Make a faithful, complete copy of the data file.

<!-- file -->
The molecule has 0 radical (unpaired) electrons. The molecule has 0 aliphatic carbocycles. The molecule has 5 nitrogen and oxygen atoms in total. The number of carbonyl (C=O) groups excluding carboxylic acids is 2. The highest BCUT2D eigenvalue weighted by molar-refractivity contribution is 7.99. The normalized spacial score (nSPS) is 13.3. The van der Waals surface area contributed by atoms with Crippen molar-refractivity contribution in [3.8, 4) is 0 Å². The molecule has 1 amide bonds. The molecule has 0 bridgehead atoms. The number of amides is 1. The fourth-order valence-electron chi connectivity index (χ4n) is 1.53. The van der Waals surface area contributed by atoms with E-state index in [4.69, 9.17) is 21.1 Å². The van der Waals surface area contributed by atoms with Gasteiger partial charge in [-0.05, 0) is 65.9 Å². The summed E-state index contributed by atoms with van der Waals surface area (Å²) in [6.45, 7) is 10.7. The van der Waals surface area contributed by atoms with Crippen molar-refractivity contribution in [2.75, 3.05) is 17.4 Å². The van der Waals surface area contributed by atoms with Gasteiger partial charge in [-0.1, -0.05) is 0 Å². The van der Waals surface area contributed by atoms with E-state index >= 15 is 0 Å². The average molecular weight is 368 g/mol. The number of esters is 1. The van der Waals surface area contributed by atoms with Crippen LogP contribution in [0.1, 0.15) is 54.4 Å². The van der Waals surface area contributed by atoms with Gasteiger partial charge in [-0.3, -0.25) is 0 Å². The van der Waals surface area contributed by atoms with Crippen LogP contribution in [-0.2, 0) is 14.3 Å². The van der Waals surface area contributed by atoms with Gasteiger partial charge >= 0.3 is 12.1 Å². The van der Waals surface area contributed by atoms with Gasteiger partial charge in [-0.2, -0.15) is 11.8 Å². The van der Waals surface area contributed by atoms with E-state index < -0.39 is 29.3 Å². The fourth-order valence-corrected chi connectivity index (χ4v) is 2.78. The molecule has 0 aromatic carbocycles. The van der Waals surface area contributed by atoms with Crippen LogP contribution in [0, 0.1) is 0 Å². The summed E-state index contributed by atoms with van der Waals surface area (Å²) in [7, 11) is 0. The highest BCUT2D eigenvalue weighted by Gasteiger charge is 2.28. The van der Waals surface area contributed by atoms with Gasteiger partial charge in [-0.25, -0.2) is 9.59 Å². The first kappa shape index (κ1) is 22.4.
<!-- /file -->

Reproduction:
The molecule has 0 radical (unpaired) electrons. The molecule has 0 aliphatic carbocycles. The molecule has 5 nitrogen and oxygen atoms in total. The number of carbonyl (C=O) groups excluding carboxylic acids is 2. The highest BCUT2D eigenvalue weighted by molar-refractivity contribution is 7.99. The normalized spacial score (nSPS) is 13.3. The van der Waals surface area contributed by atoms with Crippen molar-refractivity contribution in [3.8, 4) is 0 Å². The molecule has 1 amide bonds. The molecule has 0 bridgehead atoms. The number of amides is 1. The fourth-order valence-electron chi connectivity index (χ4n) is 1.53. The van der Waals surface area contributed by atoms with E-state index in [4.69, 9.17) is 21.1 Å². The van der Waals surface area contributed by atoms with Gasteiger partial charge in [-0.05, 0) is 65.9 Å². The summed E-state index contributed by atoms with van der Waals surface area (Å²) in [6.45, 7) is 10.7. The van der Waals surface area contributed by atoms with Crippen molar-refractivity contribution in [2.75, 3.05) is 17.4 Å². The van der Waals surface area contributed by atoms with Gasteiger partial charge in [-0.1, -0.05) is 0 Å². The van der Waals surface area contributed by atoms with E-state index >= 15 is 0 Å². The average molecular weight is 368 g/mol. The number of esters is 1. The van der Waals surface area contributed by atoms with Crippen LogP contribution in [0.1, 0.15) is 54.4 Å². The van der Waals surface area contributed by atoms with Gasteiger partial charge in [-0.3, -0.25) is 0 Å². The van der Waals surface area contributed by atoms with Crippen LogP contribution in [-0.2, 0) is 14.3 Å². The van der Waals surface area contributed by atoms with Gasteiger partial charge >= 0.3 is 12.1 Å². The van der Waals surface area contributed by atoms with Gasteiger partial charge in [-0.2, -0.15) is 11.8 Å². The van der Waals surface area contributed by atoms with E-state index < -0.39 is 29.3 Å². The fourth-order valence-corrected chi connectivity index (χ4v) is 2.78. The molecule has 0 aromatic carbocycles. The van der Waals surface area contributed by atoms with Crippen LogP contribution in [0, 0.1) is 0 Å². The summed E-state index contributed by atoms with van der Waals surface area (Å²) in [7, 11) is 0. The highest BCUT2D eigenvalue weighted by Gasteiger charge is 2.28. The van der Waals surface area contributed by atoms with Gasteiger partial charge in [-0.25, -0.2) is 9.59 Å². The first kappa shape index (κ1) is 22.4.